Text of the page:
An internal review by Cornell University has concluded that a high-profile researcher whose work has been under fire made numerous mistakes in his work, but did not commit misconduct.
In response, the researcher — Brian Wansink — announced that he has submitted four errata to the journals that published the work in question. Since the initial allegations about the four papers, other researchers have raised numerous questions about additional papers that appear to contain duplicated material. Wansink noted that he has contacted the six journals that published that work, and was told one paper is being retracted.
Here’s the statement from Cornell about its initial probe:
Shortly after we were made aware of questions being raised about research conducted by Professor Brian Wansink by fellow researchers at other institutions, Cornell conducted an internal review to determine the extent to which a formal investigation of research integrity was appropriate. That review indicated that, while numerous instances of inappropriate data handling and statistical analysis in four published papers were alleged, such errors did not constitute scientific misconduct (https://grants.nih.gov/grants/research_integrity/research_misconduct.htm). However, given the number of errors cited and their repeated nature, we established a process in which Professor Wansink would engage external statistical experts to validate his review and reanalysis of the papers and attendant published errata. A report detailing the findings is now available.
Regarding the additional allegations about duplication, Cornell noted:
Since the original critique of Professor Wansink’s articles, additional instances of self-duplication have come to light. Professor Wansink has acknowledged the repeated use of identical language and in some cases dual publication of materials. Cornell will evaluate these cases to determine whether or not additional actions are warranted.
We reached out to Wansink, who has previously spoken to us at length about the criticisms of his work. We heard back from a Cornell spokesperson, who told us:
Professor Brian Wansink and the Food and Brand Lab are working with the leadership of the Cornell SC Johnson College of Business and the university to examine questions that have been raised about prior research, and additional errata and other information may be shared as that review continues. Professor Wansink is declining additional comment until the completion of that effort.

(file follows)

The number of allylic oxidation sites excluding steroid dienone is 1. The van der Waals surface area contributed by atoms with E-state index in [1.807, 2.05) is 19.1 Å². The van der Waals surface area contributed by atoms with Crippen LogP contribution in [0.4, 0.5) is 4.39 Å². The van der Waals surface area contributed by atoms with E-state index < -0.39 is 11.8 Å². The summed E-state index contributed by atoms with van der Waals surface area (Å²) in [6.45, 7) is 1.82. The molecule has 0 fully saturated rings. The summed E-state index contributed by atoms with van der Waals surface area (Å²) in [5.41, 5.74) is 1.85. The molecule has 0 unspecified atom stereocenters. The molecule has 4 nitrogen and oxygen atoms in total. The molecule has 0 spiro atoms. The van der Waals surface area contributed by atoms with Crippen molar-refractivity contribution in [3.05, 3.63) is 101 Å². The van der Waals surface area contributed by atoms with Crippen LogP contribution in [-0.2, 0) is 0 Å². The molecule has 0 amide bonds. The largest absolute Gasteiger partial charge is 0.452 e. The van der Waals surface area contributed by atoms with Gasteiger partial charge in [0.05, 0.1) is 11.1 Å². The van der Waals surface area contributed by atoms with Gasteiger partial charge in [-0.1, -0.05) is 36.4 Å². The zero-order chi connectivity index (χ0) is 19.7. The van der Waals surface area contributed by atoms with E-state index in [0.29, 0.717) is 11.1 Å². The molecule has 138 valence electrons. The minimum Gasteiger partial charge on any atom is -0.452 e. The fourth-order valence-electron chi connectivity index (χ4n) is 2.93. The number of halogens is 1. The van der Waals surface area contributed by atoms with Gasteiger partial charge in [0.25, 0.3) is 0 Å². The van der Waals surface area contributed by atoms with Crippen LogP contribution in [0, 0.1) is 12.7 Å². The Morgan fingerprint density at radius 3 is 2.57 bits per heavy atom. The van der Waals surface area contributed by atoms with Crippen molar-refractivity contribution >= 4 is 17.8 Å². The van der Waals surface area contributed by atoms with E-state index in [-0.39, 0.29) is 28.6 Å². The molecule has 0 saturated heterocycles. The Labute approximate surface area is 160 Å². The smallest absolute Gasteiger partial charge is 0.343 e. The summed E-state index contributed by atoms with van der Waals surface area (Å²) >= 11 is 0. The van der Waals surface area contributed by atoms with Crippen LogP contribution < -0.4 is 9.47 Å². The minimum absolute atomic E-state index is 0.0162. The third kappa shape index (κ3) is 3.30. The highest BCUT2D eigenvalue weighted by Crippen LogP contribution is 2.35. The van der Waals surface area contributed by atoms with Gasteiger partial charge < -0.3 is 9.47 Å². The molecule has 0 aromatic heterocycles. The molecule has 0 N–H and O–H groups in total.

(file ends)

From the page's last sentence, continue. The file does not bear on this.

Earlier this year, Wansink announced that he had asked a non-author to review the data in the four papers initially questioned by critics. He explained his rationale to us in February. However, critics raised alarms when they learned Wansink was using a researcher in his own lab to reanalyze the data. Wansink apparently then shifted gears, and engaged an outside firm to analyze his data, as he notes in his statement:
…I have submitted detailed errata and comments to the four Journals that published the papers (links will be available upon publication by journals), and have made available both an overview and detailed table of responses to each of the points raised. My team has also worked to make the full anonymized data and scripts for each study available for review (download below). All of this data analysis was independently reviewed and verified under contract by the outside firm Mathematica Policy Research, and none of the findings altered the core conclusions of any of the studies in question.
Given that the initial criticisms of Wansink’s work weren’t raised until a few months ago, we were surprised by the speed with which Cornell conducted its probe, which usually last much longer. We asked the spokesperson why the university worked so quickly in this case; he told us:
…we take matters of academic integrity seriously. Also, as noted in the statement, the information posted yesterday focuses on claims made regarding the initial four papers. The university continues to evaluate other questions raised, and will determine if additional actions are warranted.
Here’s the problem. It’s not just those 4 papers, and it’s not just those 4 papers plus the repeated use of identical language and in some cases dual publication of materials.
There’s more. A lot more. And it looks to me like serious research misconduct: either outright fraud by people in the lab, or such monumental sloppiness that data are entirely disconnected from context, with zero attempts to fix things when problems have been pointed out.
If Wansink did all this on his own and never published anything and never got any government grants, I guess I wouldn’t call it research misconduct; I’d just call it a monumental waste of time. But to repeatedly publish papers where the numbers don’t add up, where the data are not as described: sure, that seems to me like research misconduct.